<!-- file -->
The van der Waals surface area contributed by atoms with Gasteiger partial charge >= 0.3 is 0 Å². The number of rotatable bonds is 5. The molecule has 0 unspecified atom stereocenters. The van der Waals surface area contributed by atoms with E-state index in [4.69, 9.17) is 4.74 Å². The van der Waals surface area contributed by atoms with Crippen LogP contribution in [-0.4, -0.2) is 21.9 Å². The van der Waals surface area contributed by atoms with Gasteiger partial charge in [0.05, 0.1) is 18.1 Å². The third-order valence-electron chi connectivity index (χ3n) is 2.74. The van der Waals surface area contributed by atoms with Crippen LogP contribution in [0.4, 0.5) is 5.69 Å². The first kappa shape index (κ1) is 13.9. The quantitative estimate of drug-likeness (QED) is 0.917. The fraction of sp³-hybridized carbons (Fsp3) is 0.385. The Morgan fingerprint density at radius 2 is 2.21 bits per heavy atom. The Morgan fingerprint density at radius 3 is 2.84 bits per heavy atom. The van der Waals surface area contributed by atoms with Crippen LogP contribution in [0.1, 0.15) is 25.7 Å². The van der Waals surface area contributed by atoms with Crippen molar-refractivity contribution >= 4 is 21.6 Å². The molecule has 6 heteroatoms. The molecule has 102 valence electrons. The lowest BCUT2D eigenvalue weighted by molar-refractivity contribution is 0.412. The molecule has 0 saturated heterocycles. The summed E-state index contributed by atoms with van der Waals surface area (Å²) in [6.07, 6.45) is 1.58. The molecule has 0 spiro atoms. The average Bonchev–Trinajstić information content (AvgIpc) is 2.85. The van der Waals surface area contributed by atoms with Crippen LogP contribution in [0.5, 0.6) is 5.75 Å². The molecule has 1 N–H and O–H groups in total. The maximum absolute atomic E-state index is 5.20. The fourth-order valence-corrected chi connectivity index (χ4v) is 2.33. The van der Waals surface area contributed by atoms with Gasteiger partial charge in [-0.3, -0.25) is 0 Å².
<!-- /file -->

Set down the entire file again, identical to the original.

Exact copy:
The van der Waals surface area contributed by atoms with Gasteiger partial charge >= 0.3 is 0 Å². The number of rotatable bonds is 5. The molecule has 0 unspecified atom stereocenters. The van der Waals surface area contributed by atoms with E-state index in [4.69, 9.17) is 4.74 Å². The van der Waals surface area contributed by atoms with Crippen LogP contribution in [-0.4, -0.2) is 21.9 Å². The van der Waals surface area contributed by atoms with Gasteiger partial charge in [0.05, 0.1) is 18.1 Å². The third-order valence-electron chi connectivity index (χ3n) is 2.74. The van der Waals surface area contributed by atoms with Crippen LogP contribution in [0.4, 0.5) is 5.69 Å². The first kappa shape index (κ1) is 13.9. The quantitative estimate of drug-likeness (QED) is 0.917. The fraction of sp³-hybridized carbons (Fsp3) is 0.385. The Morgan fingerprint density at radius 2 is 2.21 bits per heavy atom. The Morgan fingerprint density at radius 3 is 2.84 bits per heavy atom. The van der Waals surface area contributed by atoms with Crippen LogP contribution in [0.1, 0.15) is 25.7 Å². The van der Waals surface area contributed by atoms with Crippen molar-refractivity contribution >= 4 is 21.6 Å². The molecule has 6 heteroatoms. The molecule has 102 valence electrons. The lowest BCUT2D eigenvalue weighted by molar-refractivity contribution is 0.412. The molecule has 0 saturated heterocycles. The summed E-state index contributed by atoms with van der Waals surface area (Å²) in [6.07, 6.45) is 1.58. The molecule has 0 spiro atoms. The average Bonchev–Trinajstić information content (AvgIpc) is 2.85. The van der Waals surface area contributed by atoms with Crippen LogP contribution in [0.5, 0.6) is 5.75 Å². The molecule has 1 N–H and O–H groups in total. The maximum absolute atomic E-state index is 5.20. The fourth-order valence-corrected chi connectivity index (χ4v) is 2.33. The van der Waals surface area contributed by atoms with Gasteiger partial charge in [-0.3, -0.25) is 0 Å².